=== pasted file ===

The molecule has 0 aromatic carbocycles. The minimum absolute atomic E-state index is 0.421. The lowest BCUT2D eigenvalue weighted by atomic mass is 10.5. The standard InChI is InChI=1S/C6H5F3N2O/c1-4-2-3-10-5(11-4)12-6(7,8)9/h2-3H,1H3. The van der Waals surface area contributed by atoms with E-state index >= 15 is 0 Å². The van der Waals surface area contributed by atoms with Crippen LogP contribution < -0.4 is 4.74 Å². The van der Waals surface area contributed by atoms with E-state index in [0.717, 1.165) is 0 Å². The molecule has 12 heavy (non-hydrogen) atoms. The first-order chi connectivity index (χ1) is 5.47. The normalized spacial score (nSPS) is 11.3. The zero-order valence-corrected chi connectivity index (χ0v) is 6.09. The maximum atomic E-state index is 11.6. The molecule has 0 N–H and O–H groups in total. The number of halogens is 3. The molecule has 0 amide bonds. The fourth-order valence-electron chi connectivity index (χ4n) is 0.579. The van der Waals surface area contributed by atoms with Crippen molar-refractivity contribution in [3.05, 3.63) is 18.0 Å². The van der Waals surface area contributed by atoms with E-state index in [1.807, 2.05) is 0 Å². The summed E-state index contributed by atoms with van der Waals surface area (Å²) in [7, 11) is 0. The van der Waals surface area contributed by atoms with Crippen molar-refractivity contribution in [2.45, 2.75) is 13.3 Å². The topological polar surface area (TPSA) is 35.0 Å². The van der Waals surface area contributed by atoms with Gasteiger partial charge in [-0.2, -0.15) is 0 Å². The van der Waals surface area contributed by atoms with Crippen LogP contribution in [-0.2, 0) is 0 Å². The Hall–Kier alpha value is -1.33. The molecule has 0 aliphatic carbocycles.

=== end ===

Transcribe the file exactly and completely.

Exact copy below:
The molecule has 0 aromatic carbocycles. The minimum absolute atomic E-state index is 0.421. The lowest BCUT2D eigenvalue weighted by atomic mass is 10.5. The standard InChI is InChI=1S/C6H5F3N2O/c1-4-2-3-10-5(11-4)12-6(7,8)9/h2-3H,1H3. The van der Waals surface area contributed by atoms with E-state index >= 15 is 0 Å². The van der Waals surface area contributed by atoms with Crippen LogP contribution < -0.4 is 4.74 Å². The van der Waals surface area contributed by atoms with E-state index in [0.717, 1.165) is 0 Å². The molecule has 12 heavy (non-hydrogen) atoms. The first-order chi connectivity index (χ1) is 5.47. The normalized spacial score (nSPS) is 11.3. The zero-order valence-corrected chi connectivity index (χ0v) is 6.09. The maximum atomic E-state index is 11.6. The molecule has 0 N–H and O–H groups in total. The number of halogens is 3. The molecule has 0 amide bonds. The fourth-order valence-electron chi connectivity index (χ4n) is 0.579. The van der Waals surface area contributed by atoms with Crippen molar-refractivity contribution in [3.05, 3.63) is 18.0 Å². The van der Waals surface area contributed by atoms with E-state index in [1.807, 2.05) is 0 Å². The summed E-state index contributed by atoms with van der Waals surface area (Å²) in [7, 11) is 0. The van der Waals surface area contributed by atoms with Crippen molar-refractivity contribution in [2.45, 2.75) is 13.3 Å². The topological polar surface area (TPSA) is 35.0 Å². The van der Waals surface area contributed by atoms with Gasteiger partial charge in [-0.2, -0.15) is 0 Å². The van der Waals surface area contributed by atoms with Crippen LogP contribution in [-0.2, 0) is 0 Å². The Hall–Kier alpha value is -1.33. The molecule has 0 aliphatic carbocycles.